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Effects of Five Silvicultural Treatments on Loblolly Pine in the Georgia Piedmont at Age 20

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Age 20 data from a designed experimental study installed on 24 plots at one location in the Lower Piedmont in Jones County, Georgia, were used to evaluate the effect of six silvicultural treatments on survival, growth, and yield of cutover site-prepared loblolly pine plantations in the Georgia Piedmont. The following silvicultural treatments were included in the study: (1) clearcut only, (2) clearcut with all residual trees greater than 1 inch dbh removed by chainsaw, (3) shear and chop, (4) shear, rootrake, burn, and disk, and (5) shear, rootrake, burn, disk, fertilize, and herbicide. Treatment significantly affected all tree and stand characteristics at age 20. The shear, rootrake, burn, disk, fertilize, and herbicide treatment ranked best in all categories with the exception of survival and basal area, which were highest for the shear, rootrake, burn, and disk treatment. The shear and chop treatment was not significantly lower than the most intensive treatment in any measured category. South. J. Appl. For. 28(1):35–40.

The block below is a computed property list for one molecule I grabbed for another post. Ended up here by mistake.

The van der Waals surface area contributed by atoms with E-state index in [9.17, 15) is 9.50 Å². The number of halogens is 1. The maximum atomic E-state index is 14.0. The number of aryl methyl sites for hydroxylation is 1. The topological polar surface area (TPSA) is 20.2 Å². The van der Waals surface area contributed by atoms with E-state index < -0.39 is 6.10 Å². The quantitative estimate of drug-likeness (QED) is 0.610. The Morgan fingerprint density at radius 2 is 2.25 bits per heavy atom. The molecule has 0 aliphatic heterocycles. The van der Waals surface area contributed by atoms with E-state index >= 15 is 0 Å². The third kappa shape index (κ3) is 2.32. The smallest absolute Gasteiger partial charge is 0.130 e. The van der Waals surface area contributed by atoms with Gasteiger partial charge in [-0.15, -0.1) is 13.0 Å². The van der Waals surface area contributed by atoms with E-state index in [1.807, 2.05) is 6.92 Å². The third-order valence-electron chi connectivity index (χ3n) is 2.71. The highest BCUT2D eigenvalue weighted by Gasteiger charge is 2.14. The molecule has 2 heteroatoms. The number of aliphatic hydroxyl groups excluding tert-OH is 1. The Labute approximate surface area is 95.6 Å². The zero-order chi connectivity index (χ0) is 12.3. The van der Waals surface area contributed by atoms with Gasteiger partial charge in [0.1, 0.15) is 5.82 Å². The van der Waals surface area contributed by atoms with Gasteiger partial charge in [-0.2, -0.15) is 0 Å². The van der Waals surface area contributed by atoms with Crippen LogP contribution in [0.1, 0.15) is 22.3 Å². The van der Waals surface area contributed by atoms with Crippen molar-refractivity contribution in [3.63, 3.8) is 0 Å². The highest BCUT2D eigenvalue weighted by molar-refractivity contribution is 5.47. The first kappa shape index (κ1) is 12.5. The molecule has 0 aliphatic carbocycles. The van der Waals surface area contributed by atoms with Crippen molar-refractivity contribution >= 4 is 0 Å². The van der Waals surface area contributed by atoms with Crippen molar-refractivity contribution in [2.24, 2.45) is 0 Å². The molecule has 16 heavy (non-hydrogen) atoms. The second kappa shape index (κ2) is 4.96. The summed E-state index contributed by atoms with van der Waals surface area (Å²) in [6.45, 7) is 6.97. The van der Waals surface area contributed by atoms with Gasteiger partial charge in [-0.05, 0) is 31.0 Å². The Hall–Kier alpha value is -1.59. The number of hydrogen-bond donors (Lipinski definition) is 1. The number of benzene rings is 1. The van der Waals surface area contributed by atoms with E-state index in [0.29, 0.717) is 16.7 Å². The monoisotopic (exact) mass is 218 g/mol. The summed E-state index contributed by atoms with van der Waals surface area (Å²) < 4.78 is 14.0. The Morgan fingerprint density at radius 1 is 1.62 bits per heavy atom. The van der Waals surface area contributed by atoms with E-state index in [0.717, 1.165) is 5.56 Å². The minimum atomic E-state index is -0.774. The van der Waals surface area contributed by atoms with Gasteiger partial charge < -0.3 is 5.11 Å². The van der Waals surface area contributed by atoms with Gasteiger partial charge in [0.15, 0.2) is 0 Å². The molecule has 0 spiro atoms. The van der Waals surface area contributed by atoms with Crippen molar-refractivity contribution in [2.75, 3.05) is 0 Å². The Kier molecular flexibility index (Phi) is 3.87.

Keywords: Southern pine; environmental management; fertilizer; forest; forest management; forest resources; forestry; forestry research; forestry science; herbicide; natural resource management; natural resources; site preparation

Document Type: Regular Article

Affiliations: 1: Southern Research Station 320 Green Street Athens GA 30602 Phone: (706) 559-4330;, Fax: (706) 559-4317, Email: 2: The University of Georgia, Daniel B. Warnell School of Forest Resources University of Georgia Athens GA 30602

Publication date: February 1, 2004

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  • Each regional journal of applied forestry focuses on research, practice, and techniques targeted to foresters and allied professionals in specific regions of the United States and Canada. The Southern Journal of Applied Forestry covers an area from Virginia and Kentucky south to as far west as Oklahoma and east Texas.
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